Moliere, Tolstoy, Dostoyevsky, it is not by chance that these names come to the pen when speaking of Krleža. One could add more, namely that of Flabelais, from whom he no doubt learnt the power of a way of seeing reality which can unite the comic with elements of anguish: the baroque enumeration. It is not mere chance, for if there existed a geography of literature, Croatia would figure as one of the most favoured spots. At the junction between Eastern and Western Europe, between Rome, Greece and the old Austrian Empire, open to the Slav world, it is not surprising that it gave birth to such a rich, original and at the same time composite writer as Miroslav Krleža, who was thus able to draw from all the sources whose currents flow by his door. Trieste was to Svevo what Zagreb is to Krleža, and although they are not quite contemporaries, there are many bonds between them. Indeed they both stem from places full of richness and at the same time tensions. What was both a multiplicity of riches and a permanent split, leads Krleža to an absolute claim: he feels himself to be an heir of European culture, but also the witness of a perfectly original culture. Heir of Europe and of this country, Krleža also grew up in a period of revolt. He was born Austrian; he was a subject of the Serbian king then persecuted by Pavelić, the basest of Hitler’s allies and perhaps the most blood-thirstry. In I’m not Playing Anymore, the truths which the narrator throws at the face of the bourgeois who surround him remaind one of those accusations against those who were on the side of the Nazis - and the book was written in 1938. All this mob was humiliated and soid, Krleža's Rabelaisian - or Gogolian - verve plunges them into their muck, with the support of baroque enumerations and tasty neologisms, unleashing speech carried away by anger, hearty and full of laughter. For we must understand that Chrysostome in I’m not Playing Anymore hardly suffers from the misfortunes which his sudden sincerity brings upon him. On the contrary, it was before this that he was unhappy; it is now that he lives.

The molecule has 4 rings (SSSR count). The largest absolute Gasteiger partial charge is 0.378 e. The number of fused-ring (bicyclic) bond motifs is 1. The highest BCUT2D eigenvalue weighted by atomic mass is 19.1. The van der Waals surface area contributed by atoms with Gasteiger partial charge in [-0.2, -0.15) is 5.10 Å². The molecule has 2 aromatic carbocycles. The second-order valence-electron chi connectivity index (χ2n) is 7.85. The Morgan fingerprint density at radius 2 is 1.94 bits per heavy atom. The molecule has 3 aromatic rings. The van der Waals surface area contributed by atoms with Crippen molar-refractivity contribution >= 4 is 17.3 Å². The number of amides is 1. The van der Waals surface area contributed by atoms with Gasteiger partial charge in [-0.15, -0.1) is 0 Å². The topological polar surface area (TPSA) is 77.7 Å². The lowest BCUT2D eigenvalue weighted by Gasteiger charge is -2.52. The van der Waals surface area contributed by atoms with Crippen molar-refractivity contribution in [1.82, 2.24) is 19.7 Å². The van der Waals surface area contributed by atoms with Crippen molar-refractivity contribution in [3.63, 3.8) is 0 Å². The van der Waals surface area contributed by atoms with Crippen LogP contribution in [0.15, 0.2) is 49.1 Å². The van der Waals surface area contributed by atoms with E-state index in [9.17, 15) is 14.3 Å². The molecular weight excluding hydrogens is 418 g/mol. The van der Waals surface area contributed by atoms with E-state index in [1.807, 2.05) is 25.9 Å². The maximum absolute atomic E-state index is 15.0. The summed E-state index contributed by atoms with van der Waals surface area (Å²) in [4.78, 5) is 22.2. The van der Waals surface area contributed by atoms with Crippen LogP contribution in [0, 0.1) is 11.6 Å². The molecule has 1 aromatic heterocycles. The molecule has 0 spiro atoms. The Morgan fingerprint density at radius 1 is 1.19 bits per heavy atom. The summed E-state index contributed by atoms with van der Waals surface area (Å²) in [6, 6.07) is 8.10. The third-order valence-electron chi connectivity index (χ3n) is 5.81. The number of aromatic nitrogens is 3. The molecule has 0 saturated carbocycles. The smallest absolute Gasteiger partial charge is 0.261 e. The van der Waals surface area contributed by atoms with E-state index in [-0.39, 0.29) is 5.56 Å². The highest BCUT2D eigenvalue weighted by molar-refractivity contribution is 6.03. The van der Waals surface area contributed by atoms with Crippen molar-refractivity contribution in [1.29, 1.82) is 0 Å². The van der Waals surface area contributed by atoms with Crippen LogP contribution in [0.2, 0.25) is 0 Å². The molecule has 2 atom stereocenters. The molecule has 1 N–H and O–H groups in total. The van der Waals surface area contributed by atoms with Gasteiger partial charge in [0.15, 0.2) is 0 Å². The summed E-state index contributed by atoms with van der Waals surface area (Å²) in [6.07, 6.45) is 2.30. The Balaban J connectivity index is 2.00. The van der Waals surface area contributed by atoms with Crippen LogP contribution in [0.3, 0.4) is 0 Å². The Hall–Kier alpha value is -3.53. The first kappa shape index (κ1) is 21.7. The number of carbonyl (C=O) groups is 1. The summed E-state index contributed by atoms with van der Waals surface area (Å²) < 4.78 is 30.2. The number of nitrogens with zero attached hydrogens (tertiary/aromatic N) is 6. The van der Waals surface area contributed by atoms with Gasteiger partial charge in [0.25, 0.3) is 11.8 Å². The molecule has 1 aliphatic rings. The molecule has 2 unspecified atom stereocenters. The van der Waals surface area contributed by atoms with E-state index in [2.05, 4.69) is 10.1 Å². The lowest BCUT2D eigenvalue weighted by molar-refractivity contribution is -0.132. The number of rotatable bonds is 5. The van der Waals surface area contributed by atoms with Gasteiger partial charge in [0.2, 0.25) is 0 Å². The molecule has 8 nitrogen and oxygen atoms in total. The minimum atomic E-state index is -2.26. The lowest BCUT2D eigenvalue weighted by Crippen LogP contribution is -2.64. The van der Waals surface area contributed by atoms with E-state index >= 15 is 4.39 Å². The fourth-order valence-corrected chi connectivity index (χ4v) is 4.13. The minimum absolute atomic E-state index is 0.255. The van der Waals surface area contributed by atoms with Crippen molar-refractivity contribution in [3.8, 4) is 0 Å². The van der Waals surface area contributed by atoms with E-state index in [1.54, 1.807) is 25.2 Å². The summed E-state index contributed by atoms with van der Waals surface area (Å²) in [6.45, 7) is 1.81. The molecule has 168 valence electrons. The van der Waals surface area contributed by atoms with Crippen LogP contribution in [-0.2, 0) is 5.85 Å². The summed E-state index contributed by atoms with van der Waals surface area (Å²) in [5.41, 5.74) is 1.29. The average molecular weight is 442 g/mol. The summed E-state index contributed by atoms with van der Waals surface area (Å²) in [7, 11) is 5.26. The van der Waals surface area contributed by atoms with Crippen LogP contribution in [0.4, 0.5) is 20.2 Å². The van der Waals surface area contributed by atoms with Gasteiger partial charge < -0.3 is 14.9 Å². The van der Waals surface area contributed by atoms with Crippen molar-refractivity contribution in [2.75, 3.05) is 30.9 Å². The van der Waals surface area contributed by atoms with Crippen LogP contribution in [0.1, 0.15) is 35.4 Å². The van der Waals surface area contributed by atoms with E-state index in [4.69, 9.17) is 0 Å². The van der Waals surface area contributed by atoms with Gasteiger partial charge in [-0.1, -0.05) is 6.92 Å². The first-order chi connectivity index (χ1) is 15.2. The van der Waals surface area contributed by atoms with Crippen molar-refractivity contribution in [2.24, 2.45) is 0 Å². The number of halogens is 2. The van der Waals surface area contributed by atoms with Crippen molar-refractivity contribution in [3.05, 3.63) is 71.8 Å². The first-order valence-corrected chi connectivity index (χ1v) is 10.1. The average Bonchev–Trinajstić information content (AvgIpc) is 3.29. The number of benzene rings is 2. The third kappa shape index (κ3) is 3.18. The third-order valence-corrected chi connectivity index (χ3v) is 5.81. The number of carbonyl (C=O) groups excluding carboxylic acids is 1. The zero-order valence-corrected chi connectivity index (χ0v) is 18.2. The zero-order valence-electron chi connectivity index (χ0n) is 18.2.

It has been said of this book that it is a precursor of Camus and Sartre, as was said of Gombrowicz's Ferdydurke. No doubt existentialist literature was indeed born in places where, well before we were conscious of it here, the absurdity of life, the burden of history, the reality which is formed by events and our daily behaviour, imposed themselves with greater force.

That Krleža, like Gombrowicz, was a precursor of existentialist literature, stems from the fact that both of them found themselves, before we did at the crossroads of contradictory cultures which obliged us to re-examine everything.

(Jean Bloch-Michel)


BETWEEN GOGOL AND KAFKA, Le Figaro littéraire, Feb. 23 - Mar. I. 1970.